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SIBLING SYNERGY: James and Isabella Thoburn

Isabella accepted James’ call to teach in India

IMAGINE being sent off by your mother to college at the age of 15 with $162.50, her blessing and the advice to “spend this carefully”.

This is the moving beginning of a story of a poor but bright young lad who was later to become a dynamic Methodist missionary and bishop, James Mills Thoburn, who led the team which opened Methodist work in Singapore, and provided episcopal supervision after 1888.

Born on March 7, 1836 in St Clairsville, Ohio, James was the son of Irish immigrants, the eldest of nine children. In 1850, a year after the death of his father, James enrolled in Allegheny College and graduated in 1857, after having to seek temporary employment as a teacher for a few years because he was short of funds.

He was converted at a church meeting, and although he continued in a “twilight of the soul”, his potential was noticed by his pastor who appointed him as a leader of their obligatory class meetings. Forcing himself to lead and pray publicly, his efforts were apparently effective, and resulted in the doubling of the class enrolment – leading to his being encouraged to enter the Christian ministry, even though he was only 19 at the time.

He resolved, however, to complete his college education, joined the Pittsburgh Conference of the Methodist Episcopal Church and was ordained in 1858.

On Jan 1, 1859, James answered the call to be a missionary to India and sailed in July. Coming close to the beginnings of the Methodist Mission in India, set up by William Butler in 1857, James’ career paralleled the remarkable growth of the work in India in the second half of the 19th century.

Two almost revolutionary developments were the direct result of his leadership. He was one of the first to start work among India’s women and work among the low-caste and untouchables.

It was he who first opened the possibility of his sister, Isabella, taking part in a promising future for India which included educating women and girls, but finances did not exist for a school in every village where there were Christians.

Without much thought, he penned a letter to Isabella, asking if she would like to teach in India. Drawn by the “law of service” which her mother inculcated in her from young, Isabella accepted without hesitation and when the Woman’s Foreign Missionary Society (WFMS) was formed in 1869, together with Dr Clara Swain, they became the first two Methodist women missionaries to be sponsored by the WFMS. Both were the forerunners of a small army of workers who served in India.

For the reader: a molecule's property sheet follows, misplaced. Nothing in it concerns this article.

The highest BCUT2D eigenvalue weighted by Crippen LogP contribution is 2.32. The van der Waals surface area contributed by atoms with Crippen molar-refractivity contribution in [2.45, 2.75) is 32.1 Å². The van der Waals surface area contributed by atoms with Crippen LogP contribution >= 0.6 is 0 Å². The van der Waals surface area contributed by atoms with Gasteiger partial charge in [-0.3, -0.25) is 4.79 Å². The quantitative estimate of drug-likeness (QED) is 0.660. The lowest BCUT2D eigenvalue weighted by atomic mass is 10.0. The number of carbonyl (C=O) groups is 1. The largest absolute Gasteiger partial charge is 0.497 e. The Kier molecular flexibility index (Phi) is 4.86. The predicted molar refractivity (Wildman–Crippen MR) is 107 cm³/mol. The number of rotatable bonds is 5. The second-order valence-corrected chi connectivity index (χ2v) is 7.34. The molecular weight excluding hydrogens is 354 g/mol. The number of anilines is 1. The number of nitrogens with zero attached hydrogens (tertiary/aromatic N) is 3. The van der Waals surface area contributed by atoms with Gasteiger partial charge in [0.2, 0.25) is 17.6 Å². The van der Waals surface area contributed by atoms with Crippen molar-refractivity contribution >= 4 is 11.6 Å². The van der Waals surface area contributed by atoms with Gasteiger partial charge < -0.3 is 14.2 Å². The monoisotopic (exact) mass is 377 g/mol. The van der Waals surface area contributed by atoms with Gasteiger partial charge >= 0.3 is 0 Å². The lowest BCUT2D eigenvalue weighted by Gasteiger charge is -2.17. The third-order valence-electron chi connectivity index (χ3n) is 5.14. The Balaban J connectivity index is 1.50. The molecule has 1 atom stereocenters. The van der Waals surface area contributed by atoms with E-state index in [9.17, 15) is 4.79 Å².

While Dr Swain pioneered medical work among women, Isabella was to provide an education for the women who were confined to the zenanas, starting in a one-room schoolhouse in 1870, and expanding to the stately and respected Isabella Thoburn College for Women in Lucknow in 1890 that carries on her work to this day.

One beneficiary was our Mrs Ellice Handy (née Zuberbuhler) who attended the college in 1917 after completing her Senior Cambridge at Methodist Girls’ School (MGS) at the tender age of 14. But she had to spend one year studying Latin before being allowed to start on her BA programme. She returned to Singapore to teach at MGS for the next 25 years, and became the first Asian Principal of the school.

Meanwhile, Isabella’s brother, the Rev James Thoburn’s remarkable missionary career in India, which started with preaching to both British soldiers and low-caste folk, included establishing the “Centennial School” in Lucknow, the Lucknow Christian College, Sunday Schools which grew strongly from 34 in 1870 (with 116 students) to 344 in 1881 (with 15,397 students) and editing the Lucknow Witness, a weekly Christian paper. In addition, he was involved in numerous building projects – church sanctuaries, college and school buildings.

As a dynamic speaker and a staunch believer in evangelistic work, he invited the American evangelist William Taylor, widely known as “California Taylor”, from his courageous and successful work among the saloons and gambling dens of San Francisco, to preach in India – one result being the conversion of a young man, William F. Oldham, who was to be a key player when the Singapore Mission was started in 1885.

Isabella Thoburn College for Women in Lucknow, India.

James Thoburn brought Methodism to South-east Asia

In 1876, James was appointed the Presiding Elder of the South India Conference, and his vision about projects away from India, independent of the “home” Conference in America began to take shape. When he was appointed to take charge of the English-speaking congregation in Calcutta, he accepted an invitation by one of them to open work in Rangoon, where the first Methodist Church was organised in 1882.

But James’ vision went beyond Rangoon. As perhaps the most well-known evangelist in India, his reputation had reached the attention of Charles Phillips who headed the Singapore Seamen’s Institute. James’ vision and Charles Phillips’ invitation resulted in the historic voyage to Singapore in 1885 and the establishing of the Methodist Mission in February. From Singapore, James looked east and, having been elected missionary Bishop of South India and Malaysia in 1888, personally visited Manila on March 6, 1900 to hold the first Methodist service shortly after the end of the Spanish colonial regime.

More than a visionary, Bishop James Thoburn was a gifted preacher, administrator and leader who initiated Methodist work in South-east Asia. He died in Meadville, Pennsylvania, on Nov 28, 1922.

James: A poor, bright young lad who
became a dynamic Methodist missionary.
Isabella: Provided education for women.

Earnest Lau, the Associate Editor of Methodist Message, is also the Archivist of The Methodist Church in Singapore.